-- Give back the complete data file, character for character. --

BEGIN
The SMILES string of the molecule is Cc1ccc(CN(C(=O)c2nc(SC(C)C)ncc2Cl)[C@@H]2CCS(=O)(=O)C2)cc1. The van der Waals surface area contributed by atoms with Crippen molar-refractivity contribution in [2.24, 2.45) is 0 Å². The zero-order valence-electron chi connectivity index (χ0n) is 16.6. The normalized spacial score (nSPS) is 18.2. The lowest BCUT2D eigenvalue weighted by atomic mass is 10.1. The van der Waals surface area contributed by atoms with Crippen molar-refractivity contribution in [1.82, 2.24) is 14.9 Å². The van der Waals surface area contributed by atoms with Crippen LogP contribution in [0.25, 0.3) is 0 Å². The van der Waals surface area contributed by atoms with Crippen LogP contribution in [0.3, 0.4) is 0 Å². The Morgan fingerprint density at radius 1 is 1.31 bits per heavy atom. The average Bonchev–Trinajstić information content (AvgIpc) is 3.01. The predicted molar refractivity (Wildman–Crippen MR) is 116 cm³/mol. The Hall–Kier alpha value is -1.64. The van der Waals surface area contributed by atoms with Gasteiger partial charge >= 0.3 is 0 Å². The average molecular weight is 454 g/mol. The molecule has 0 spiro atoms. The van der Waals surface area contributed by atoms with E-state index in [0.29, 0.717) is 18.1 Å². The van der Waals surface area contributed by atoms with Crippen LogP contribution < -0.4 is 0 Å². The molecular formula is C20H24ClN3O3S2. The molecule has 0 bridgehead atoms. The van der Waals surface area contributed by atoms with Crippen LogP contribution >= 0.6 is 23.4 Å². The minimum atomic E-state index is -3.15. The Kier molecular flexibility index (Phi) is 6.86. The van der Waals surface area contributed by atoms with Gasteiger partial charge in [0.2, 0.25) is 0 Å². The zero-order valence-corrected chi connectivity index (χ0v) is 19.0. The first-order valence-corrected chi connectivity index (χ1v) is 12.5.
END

The SMILES string of the molecule is Cc1ccc(CN(C(=O)c2nc(SC(C)C)ncc2Cl)[C@@H]2CCS(=O)(=O)C2)cc1. The van der Waals surface area contributed by atoms with Crippen molar-refractivity contribution in [2.24, 2.45) is 0 Å². The zero-order valence-electron chi connectivity index (χ0n) is 16.6. The normalized spacial score (nSPS) is 18.2. The lowest BCUT2D eigenvalue weighted by atomic mass is 10.1. The van der Waals surface area contributed by atoms with Crippen molar-refractivity contribution in [1.82, 2.24) is 14.9 Å². The van der Waals surface area contributed by atoms with Crippen LogP contribution in [0.25, 0.3) is 0 Å². The van der Waals surface area contributed by atoms with Crippen LogP contribution in [0.3, 0.4) is 0 Å². The Morgan fingerprint density at radius 1 is 1.31 bits per heavy atom. The average Bonchev–Trinajstić information content (AvgIpc) is 3.01. The predicted molar refractivity (Wildman–Crippen MR) is 116 cm³/mol. The Hall–Kier alpha value is -1.64. The van der Waals surface area contributed by atoms with Gasteiger partial charge >= 0.3 is 0 Å². The average molecular weight is 454 g/mol. The molecule has 0 spiro atoms. The van der Waals surface area contributed by atoms with E-state index in [0.29, 0.717) is 18.1 Å². The van der Waals surface area contributed by atoms with Crippen LogP contribution < -0.4 is 0 Å². The molecular formula is C20H24ClN3O3S2. The molecule has 0 bridgehead atoms. The van der Waals surface area contributed by atoms with Crippen LogP contribution >= 0.6 is 23.4 Å². The minimum atomic E-state index is -3.15. The Kier molecular flexibility index (Phi) is 6.86. The van der Waals surface area contributed by atoms with Gasteiger partial charge in [0.2, 0.25) is 0 Å². The zero-order valence-corrected chi connectivity index (χ0v) is 19.0. The first-order valence-corrected chi connectivity index (χ1v) is 12.5.